The magnitude and frequency of geyser eruptions are affected by various conditions. For example, increases in rainfall seem to shorten eruption times while decreases in barometric pressure causes more eruptions. Additionally, tides also seem to affect geysers. It’s thought that low tides squeeze the reservoir system, restrict water flow, and inhibit eruptions while high tides open the system, allowing water in and causing more eruptions. The most impressive event that affects geysers is earthquakes. A 1959 earthquake in Yellowstone caused all the geysers in the park to erupt simultaneously and raised the temperature of the water in geysers and hot springs several degrees. Dormant geysers suddenly became active while active geysers permanently changed their eruption patterns. Earthquakes do not need to be directly near the geyser to have an effect either. An 8.5 magnitude earthquake in Alaska was found to have an effect on the eruption pattern of Old Faithful in Yellowstone.

A special class of geysers can erupt even when the water is below the boiling temperature. This is because the geysers contain a higher level of gases such as carbon dioxide or hydrocarbons. The gas lowers the hydrostatic pressure of the geyser so the water can boil at temperatures lower than the boiling point. Such geysers that are driven by gas instead of temperature are called “gassy geysers.” These geysers can be found in oil- and gas-producing regions around the world. Their eruptions tend to be much less predictable than those from typical water geysers.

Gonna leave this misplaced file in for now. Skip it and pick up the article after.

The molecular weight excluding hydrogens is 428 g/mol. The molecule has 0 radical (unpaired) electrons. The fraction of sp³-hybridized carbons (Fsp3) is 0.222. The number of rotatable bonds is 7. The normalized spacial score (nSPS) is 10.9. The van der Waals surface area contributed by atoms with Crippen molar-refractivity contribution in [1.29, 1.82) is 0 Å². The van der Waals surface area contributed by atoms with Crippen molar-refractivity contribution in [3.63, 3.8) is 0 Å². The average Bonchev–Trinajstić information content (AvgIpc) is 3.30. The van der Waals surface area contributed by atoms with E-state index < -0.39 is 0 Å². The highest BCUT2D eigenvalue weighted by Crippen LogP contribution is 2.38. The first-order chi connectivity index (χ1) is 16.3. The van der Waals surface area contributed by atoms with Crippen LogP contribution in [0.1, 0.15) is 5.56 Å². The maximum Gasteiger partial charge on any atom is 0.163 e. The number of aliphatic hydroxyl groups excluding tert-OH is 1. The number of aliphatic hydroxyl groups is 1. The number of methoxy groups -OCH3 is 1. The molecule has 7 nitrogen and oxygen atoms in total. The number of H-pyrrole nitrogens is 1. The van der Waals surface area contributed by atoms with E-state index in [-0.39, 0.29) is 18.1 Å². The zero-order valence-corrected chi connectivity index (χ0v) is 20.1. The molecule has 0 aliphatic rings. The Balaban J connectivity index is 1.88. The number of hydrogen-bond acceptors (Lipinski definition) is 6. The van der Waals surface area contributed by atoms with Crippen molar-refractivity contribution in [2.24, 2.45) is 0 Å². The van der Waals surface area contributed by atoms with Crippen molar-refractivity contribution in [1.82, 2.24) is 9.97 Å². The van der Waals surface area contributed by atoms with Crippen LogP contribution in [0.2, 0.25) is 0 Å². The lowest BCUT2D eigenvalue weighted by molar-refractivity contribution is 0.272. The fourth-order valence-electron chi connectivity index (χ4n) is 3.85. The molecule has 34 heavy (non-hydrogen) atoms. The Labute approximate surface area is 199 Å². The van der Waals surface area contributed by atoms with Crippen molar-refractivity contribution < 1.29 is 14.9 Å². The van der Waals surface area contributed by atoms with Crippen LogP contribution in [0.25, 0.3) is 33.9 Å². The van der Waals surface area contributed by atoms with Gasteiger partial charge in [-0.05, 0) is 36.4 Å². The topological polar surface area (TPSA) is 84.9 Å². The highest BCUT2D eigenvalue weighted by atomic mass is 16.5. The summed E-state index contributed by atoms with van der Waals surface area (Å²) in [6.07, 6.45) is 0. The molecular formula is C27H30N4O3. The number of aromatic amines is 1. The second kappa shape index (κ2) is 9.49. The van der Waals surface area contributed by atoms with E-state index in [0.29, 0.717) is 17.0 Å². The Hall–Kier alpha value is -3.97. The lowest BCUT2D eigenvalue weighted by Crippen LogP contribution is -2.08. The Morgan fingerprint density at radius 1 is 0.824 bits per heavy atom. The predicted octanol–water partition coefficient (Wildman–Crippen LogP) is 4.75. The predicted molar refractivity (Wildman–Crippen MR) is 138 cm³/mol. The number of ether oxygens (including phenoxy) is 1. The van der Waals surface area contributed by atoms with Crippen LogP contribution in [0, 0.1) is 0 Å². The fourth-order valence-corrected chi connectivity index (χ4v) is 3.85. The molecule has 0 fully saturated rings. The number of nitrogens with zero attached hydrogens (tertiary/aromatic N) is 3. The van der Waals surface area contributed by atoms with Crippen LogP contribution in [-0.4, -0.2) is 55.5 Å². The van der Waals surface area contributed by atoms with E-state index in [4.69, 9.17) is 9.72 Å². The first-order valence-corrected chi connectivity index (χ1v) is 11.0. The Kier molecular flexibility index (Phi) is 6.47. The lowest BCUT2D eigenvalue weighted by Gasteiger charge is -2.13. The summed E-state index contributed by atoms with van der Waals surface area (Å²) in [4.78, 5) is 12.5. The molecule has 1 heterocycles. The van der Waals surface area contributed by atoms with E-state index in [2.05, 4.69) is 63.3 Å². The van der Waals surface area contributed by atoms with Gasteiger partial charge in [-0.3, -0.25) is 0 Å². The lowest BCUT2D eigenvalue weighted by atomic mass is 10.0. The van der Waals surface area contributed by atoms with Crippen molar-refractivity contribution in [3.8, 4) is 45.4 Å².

http://www.umich.edu/~gs265/geysers.html
http://en.wikipedia.org/wiki/Geyser
http://www.uweb.ucsb.edu/~glennon/geysers/

Gey"ser (?), n. [Icel. geysir, fr. geysa to rush furiously, fr. gjsa to gush. Cf. Gush.]

A boiling spring which throws forth at frequent intervals jets of water, mud, etc., driven up by the expansive power of steam.

Geysers were first known in Iceland, and later in New Zealand. In the Yellowstone region in the United States they are numerous, and some of them very powerful, throwing jets of boiling water and steam to a height of 200 feet. They are grouped in several areas called geyser basins. The mineral matter, or geyserite, with which geyser water is charged, forms geyser cones about the orifice, often of great size and beauty.

 

© Webster 1913.